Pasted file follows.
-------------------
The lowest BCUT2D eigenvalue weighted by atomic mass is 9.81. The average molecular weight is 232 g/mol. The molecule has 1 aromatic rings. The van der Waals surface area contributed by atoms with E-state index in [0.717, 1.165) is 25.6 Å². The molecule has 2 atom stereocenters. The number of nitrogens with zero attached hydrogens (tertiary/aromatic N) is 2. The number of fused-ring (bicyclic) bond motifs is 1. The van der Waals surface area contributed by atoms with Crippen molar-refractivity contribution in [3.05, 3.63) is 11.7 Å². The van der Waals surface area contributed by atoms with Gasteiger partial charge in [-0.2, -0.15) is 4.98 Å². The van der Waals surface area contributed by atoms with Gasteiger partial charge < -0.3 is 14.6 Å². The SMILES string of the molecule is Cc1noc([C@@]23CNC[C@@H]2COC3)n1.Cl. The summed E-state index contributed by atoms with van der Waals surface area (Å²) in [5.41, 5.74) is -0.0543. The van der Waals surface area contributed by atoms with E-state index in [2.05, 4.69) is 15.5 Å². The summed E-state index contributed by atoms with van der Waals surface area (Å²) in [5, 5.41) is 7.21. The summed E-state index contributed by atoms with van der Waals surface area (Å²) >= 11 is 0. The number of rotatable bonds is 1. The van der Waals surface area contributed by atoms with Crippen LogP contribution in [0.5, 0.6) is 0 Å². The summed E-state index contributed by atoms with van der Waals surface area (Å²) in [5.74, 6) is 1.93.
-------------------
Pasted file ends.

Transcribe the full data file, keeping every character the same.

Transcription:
The lowest BCUT2D eigenvalue weighted by atomic mass is 9.81. The average molecular weight is 232 g/mol. The molecule has 1 aromatic rings. The van der Waals surface area contributed by atoms with E-state index in [0.717, 1.165) is 25.6 Å². The molecule has 2 atom stereocenters. The number of nitrogens with zero attached hydrogens (tertiary/aromatic N) is 2. The number of fused-ring (bicyclic) bond motifs is 1. The van der Waals surface area contributed by atoms with Crippen molar-refractivity contribution in [3.05, 3.63) is 11.7 Å². The van der Waals surface area contributed by atoms with Gasteiger partial charge in [-0.2, -0.15) is 4.98 Å². The van der Waals surface area contributed by atoms with Gasteiger partial charge < -0.3 is 14.6 Å². The SMILES string of the molecule is Cc1noc([C@@]23CNC[C@@H]2COC3)n1.Cl. The summed E-state index contributed by atoms with van der Waals surface area (Å²) in [5.41, 5.74) is -0.0543. The van der Waals surface area contributed by atoms with E-state index in [2.05, 4.69) is 15.5 Å². The summed E-state index contributed by atoms with van der Waals surface area (Å²) in [5, 5.41) is 7.21. The summed E-state index contributed by atoms with van der Waals surface area (Å²) >= 11 is 0. The number of rotatable bonds is 1. The van der Waals surface area contributed by atoms with Crippen LogP contribution in [0.5, 0.6) is 0 Å². The summed E-state index contributed by atoms with van der Waals surface area (Å²) in [5.74, 6) is 1.93.